This is a preview of subscription content, access via your institution

Relevant articles

Open Access articles citing this article.

Access options

Buy article

Get time limited or full article access on ReadCube.

$32.00

All prices are NET prices.

Figure 1: TANAMI γ-ray and radio monitoring of PKS B1424-418.
Figure 2: Dynamic SED of PKS B1424–418.

References

  1. Aartsen, M. G. et al. First observation of PeV-energy neutrinos with IceCube. Phys. Rev. Lett. 111, 021103 (2013).

    Article  ADS  Google Scholar 

  2. IceCube collaboration. Evidence for high-energy extraterrestrial neutrinos at the IceCube detector. Science 342, 1242856 (2013).

  3. Aartsen, M. G. et al. Observation of high-energy astrophysical neutrinos in three years of IceCube data. Phys. Rev. Lett. 113, 101101 (2014).

    Article  ADS  Google Scholar 

  4. Aartsen, M. G. et al. Flavor ratio of astrophysical neutrinos above 35 TeV in IceCube. Phys. Rev. Lett. 114, 171102 (2015).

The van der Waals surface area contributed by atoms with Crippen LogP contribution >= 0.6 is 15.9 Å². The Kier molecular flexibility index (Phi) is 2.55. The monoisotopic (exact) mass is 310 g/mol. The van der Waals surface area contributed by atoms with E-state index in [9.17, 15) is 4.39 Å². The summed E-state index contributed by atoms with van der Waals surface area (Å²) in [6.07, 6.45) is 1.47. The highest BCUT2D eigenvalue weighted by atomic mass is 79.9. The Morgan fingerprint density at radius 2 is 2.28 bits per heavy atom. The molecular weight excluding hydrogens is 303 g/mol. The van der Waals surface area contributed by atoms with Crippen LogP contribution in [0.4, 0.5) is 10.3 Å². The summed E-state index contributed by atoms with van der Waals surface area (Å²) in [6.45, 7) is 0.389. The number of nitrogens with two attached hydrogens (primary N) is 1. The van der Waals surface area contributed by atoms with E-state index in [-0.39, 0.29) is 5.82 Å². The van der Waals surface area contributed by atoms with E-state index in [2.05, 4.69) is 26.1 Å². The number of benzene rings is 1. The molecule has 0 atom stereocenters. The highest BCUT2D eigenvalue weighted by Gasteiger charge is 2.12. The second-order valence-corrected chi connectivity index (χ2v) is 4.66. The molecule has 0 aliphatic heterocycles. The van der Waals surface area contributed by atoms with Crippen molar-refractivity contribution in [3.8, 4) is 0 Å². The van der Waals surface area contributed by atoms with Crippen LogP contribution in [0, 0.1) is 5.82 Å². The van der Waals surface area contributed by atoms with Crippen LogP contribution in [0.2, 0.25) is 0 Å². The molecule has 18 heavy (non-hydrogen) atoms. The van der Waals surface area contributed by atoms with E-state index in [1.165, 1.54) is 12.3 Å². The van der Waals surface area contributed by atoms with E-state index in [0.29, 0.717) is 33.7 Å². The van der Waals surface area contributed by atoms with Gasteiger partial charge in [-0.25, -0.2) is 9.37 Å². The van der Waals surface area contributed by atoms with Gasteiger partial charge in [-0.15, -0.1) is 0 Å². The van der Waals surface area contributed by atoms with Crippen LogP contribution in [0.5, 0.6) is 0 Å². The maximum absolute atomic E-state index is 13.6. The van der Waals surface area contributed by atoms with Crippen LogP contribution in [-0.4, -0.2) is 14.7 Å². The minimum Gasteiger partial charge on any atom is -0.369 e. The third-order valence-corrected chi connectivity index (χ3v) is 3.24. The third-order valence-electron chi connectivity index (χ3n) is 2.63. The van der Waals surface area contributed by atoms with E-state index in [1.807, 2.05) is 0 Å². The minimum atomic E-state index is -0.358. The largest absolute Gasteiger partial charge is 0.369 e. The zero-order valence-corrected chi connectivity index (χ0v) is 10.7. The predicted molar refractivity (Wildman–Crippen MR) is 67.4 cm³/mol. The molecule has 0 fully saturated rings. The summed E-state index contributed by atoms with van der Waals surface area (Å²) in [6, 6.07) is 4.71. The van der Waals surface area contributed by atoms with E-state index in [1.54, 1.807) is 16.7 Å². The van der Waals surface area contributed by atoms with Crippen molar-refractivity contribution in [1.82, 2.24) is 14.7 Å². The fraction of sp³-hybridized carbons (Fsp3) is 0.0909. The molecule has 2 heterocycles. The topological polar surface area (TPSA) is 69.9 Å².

Article  ADS  Google Scholar 

  5. Krauß, F. et al. TANAMI blazars in the IceCube PeV neutrino fields. Astron. Astrophys. 566, L7 (2014).

    Article  ADS  Google Scholar 

  6. Mannheim, K., Stanev, T. & Biermann, P. L. Neutrinos from flat-spectrum radio quasars. Astron. Astrophys. 260, L1–L3 (1992).

    ADS  Google Scholar 

  7. Mannheim, K. High-energy neutrinos from extragalactic jets. Astropart. Phys. 3, 295–302 (1995).

    Article  ADS  Google Scholar 

  8. Stecker, F. W. PeV neutrinos observed by IceCube from cores of active galactic nuclei. Phys. Rev. D 88, 047301 (2013).

    Article  ADS  Google Scholar